Bontrager Circuit WaveCel Helmet: Quick Review – by Guitar Ted & Grannygear
Introduction: Bontrager WaveCel helmets have made quite a splash since their introduction a few years ago. The honeycomb-like WaveCel structure is the reason why. While other cycling helmet designs utilize sliding/rotating elements, the WaveCel technology approaches impact absorption from a different angle. The characteristic ‘cell-like’ structure of WaveCel is designed to collapse in such a manner that energy is dissipated from different and/or multiple impacts, and is claimed to be a better way to protect a cyclist’s head.
As experienced cyclists ourselves, we were not looking to test the merits of WaveCel’s protective claims. We’ll defer to the white coated lab techs on those points. However; we were able to discern a few other salient points in regard to how the Bontrager helmets fit and function during a ride. Following is a quick bullet-point list from Bontrager on the features of the Circuit WaveCel helmet.
- WaveCel advanced helmet technology
- BOA® Fit System lets you easily secure and adjust your fit with one hand
- Blendr magnetic mount system easily integrates a GoPro camera and Bontrager lights
- Made of 50% post-consumer recycled polystyrene
- FlatStrap semi-fixed strap dividers lay flush and move fore and aft for a perfect fit
- Soft, comfortable, moisture-wicking, and washable helmet pads
- Crash Replacement Guarantee provides free replacement if your helmet is impacted in the first year of ownership
- Complies with U.S. CPSC safety standards for bicycle helmets for persons age 1 and over
Grannygear: This is my second Wavecell helmet and this one is a bit more full featured than the previous one, the Starvos. The $159.99 Circuit is 50 dollars more than the Starvos and for that extra money you get a more refined Boa tensioning system, sleeker straps, and the Blendr mount system that allows for integrated light mounting and Go Pro type attachments. Guitar Ted: This is my second WaveCel helmet as well. I, like Grannygear, had a Starvos model which I reviewed here. I was most excited by the fact that Bontrager had made their XL size bigger than most company’s XL, so the Starvos actually fit me really well. It’s amazing what ‘right-sized’ apparel can do for a rider.
Ride Performance, Fit, and Feel: You might hear a lot about concerns over heat, and how many see the WaveCel feature and dismiss it out of hand as being ‘obviously too hot to wear“. Well, we’ve not really had that experience. Grannygear: So far I have yet to find Wavecel hot or uncomfortable just due to the construction. Looking at the helmet, one would think that it would be awful on hot days, but it does not seem to be. Guitar Ted: Yeah, I’ll second that. Certainly, there are cooler helmets out there in terms of airflow over a rider’s head, but the WaveCel design is actually cooler than many aero design helmets, and it isn’t anywhere near ‘too hot to ride in‘. If it were as bad as some are thinking, I certainly wouldn’t have used it on a day where I rode over a century on gravel with temperatures well over 90°F.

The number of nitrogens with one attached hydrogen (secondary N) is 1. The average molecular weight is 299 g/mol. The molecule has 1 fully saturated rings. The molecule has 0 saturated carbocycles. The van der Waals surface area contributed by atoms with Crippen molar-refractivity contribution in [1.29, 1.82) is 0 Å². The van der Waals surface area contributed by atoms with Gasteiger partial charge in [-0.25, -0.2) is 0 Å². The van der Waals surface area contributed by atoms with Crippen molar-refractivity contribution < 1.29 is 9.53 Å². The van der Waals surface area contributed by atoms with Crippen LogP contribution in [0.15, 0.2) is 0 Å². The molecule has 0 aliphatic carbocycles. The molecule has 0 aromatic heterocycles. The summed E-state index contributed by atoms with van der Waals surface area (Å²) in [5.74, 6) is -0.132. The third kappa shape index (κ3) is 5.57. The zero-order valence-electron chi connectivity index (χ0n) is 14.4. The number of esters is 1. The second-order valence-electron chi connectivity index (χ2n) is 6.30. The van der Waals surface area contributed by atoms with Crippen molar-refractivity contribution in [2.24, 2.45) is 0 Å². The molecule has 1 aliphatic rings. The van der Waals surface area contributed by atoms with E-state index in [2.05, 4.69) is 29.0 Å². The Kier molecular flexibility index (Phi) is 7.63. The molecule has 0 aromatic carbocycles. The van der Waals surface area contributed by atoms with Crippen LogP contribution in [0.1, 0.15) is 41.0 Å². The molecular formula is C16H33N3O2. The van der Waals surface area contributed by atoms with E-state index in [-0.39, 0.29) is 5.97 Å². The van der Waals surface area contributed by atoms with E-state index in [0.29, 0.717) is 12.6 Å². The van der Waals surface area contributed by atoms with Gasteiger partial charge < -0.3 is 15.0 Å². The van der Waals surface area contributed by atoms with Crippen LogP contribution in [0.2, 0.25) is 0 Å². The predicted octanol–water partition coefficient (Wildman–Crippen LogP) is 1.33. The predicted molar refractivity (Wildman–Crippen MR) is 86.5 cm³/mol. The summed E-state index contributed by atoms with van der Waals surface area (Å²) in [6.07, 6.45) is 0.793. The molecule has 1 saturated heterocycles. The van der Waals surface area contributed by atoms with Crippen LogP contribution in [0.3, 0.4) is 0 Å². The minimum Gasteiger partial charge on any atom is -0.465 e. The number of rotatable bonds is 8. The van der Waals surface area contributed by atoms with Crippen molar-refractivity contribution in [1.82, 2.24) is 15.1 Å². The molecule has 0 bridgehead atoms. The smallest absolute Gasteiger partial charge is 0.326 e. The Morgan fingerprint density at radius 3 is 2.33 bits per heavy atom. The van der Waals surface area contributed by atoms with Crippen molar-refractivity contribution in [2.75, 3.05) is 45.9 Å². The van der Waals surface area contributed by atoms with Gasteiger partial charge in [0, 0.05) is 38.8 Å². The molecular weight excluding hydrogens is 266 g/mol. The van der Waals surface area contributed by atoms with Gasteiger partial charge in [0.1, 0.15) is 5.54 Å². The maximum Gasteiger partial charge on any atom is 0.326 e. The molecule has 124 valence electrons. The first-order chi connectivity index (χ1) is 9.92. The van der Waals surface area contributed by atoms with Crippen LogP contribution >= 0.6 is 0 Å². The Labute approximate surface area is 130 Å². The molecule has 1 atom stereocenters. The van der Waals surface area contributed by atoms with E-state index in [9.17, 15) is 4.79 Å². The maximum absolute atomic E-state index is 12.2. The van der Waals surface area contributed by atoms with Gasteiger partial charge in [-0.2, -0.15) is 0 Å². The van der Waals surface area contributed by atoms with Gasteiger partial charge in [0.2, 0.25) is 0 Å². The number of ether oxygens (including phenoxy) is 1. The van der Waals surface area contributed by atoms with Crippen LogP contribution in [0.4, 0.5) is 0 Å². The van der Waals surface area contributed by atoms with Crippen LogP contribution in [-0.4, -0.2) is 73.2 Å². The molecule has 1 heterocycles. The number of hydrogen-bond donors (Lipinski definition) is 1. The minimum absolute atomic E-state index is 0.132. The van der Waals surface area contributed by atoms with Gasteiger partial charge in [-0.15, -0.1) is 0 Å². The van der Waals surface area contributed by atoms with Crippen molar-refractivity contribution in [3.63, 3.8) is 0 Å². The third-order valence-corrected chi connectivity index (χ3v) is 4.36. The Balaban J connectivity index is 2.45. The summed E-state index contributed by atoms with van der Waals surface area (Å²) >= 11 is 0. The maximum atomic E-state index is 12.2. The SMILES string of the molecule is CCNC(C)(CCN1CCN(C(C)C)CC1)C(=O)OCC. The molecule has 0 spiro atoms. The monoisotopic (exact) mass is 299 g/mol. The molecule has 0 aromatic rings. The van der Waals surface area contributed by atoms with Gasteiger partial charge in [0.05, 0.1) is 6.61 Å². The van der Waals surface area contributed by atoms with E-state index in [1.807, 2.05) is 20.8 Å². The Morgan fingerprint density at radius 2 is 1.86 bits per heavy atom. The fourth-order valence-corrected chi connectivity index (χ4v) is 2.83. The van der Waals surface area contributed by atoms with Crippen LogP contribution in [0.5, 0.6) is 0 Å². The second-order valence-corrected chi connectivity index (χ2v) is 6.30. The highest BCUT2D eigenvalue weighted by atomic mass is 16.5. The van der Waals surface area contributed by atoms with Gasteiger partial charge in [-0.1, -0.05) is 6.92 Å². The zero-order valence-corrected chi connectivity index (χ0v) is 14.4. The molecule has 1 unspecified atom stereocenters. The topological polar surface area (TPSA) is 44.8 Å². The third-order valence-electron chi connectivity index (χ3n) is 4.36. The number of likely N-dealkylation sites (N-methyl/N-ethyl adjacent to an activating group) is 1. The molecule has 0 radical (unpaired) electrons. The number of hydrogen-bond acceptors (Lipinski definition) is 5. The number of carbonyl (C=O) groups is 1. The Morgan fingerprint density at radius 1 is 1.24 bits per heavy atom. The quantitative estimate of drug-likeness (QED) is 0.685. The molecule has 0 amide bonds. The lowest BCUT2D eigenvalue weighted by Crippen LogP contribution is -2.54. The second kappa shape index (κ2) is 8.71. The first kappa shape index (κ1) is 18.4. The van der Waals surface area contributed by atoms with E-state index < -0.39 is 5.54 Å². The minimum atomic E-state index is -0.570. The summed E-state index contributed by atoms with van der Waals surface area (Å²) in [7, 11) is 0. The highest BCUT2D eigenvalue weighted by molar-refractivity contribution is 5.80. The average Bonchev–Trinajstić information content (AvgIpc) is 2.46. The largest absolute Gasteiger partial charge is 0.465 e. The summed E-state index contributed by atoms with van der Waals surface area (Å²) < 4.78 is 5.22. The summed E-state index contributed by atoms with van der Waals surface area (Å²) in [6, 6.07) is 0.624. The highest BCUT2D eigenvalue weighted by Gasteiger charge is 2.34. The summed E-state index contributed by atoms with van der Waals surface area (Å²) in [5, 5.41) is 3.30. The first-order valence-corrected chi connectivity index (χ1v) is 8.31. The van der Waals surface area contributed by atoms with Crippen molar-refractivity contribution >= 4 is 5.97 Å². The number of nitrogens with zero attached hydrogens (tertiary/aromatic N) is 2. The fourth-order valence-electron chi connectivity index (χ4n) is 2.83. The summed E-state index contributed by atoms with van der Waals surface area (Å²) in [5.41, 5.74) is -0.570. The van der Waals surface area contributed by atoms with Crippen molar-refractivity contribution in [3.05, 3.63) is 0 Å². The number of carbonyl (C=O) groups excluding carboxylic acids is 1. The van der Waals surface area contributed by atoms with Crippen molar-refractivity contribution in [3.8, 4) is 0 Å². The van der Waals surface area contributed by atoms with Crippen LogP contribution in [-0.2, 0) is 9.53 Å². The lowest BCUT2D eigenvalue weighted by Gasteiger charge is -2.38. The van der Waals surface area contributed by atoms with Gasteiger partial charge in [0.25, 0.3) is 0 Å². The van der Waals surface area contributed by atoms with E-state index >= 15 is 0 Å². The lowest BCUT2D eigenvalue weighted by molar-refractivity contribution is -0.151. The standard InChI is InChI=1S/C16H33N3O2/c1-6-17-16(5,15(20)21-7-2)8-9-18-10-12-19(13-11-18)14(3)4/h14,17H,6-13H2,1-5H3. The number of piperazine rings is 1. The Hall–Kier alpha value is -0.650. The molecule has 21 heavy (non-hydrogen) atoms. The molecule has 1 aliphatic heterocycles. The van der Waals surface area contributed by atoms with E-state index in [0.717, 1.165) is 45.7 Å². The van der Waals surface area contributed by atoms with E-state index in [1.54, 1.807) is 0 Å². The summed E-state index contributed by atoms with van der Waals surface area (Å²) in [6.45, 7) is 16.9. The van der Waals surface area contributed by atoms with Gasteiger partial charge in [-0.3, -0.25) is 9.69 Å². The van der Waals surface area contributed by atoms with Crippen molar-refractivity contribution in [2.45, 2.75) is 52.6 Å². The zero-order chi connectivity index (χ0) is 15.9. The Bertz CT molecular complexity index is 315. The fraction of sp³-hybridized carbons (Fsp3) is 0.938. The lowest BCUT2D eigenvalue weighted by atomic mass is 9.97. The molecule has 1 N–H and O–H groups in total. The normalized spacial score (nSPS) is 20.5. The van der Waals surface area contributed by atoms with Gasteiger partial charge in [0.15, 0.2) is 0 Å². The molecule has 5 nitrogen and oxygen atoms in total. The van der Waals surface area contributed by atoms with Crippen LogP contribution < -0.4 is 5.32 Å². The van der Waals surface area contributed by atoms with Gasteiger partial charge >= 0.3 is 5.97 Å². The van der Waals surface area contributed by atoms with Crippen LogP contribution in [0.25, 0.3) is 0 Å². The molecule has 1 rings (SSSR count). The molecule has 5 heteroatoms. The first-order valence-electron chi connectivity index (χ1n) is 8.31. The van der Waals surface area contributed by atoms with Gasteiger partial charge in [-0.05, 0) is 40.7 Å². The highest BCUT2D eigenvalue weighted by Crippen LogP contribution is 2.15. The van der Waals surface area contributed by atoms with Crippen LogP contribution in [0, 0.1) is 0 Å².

Guitar Ted: In terms of fit, I can find no fault at all with the Bontrager helmets. I typically look for anything close to a helmet which will accommodate a 63cm head circumference. Generally, I have to compromise and I have had to modify helmets to fit me more often than not. Not so with the Bontrager helmets! I actually now have a helmet like many folks do- one that I can wear cycling caps underneath comfortably without inducing raw spots on my scalp or inducing a headache due to tightness. Grannygear: That said, both of the Bontrager helmets are not a perfect fit for me…I would say 90% right. I think it has to do with the shape of the head they were designed around, a shape that seems to be more round then oval.
I say that because I have more pressure on the front and back of the head then on the sides and that means I need to run a bit more tension in them to keep them in place. I stopped by my local bike shop and tried several brands of similar helmets and all of them had a slightly different fit. The one that fit me best was a Specialized helmet(s) and that agrees with my past history of helmet fit. Now I mention that, not as a criticism, but because all heads are not the same. If you are more of a cue ball and less of an egg, this might be bliss. I still wear the Bonty Wavecells with good results, however. Guitar Ted: So I find that interesting since I do have an egg-shaped, oval head and the XL Circuit WaveCel fits like a dream. Try before you buy, if you can- That’s always the best policy here.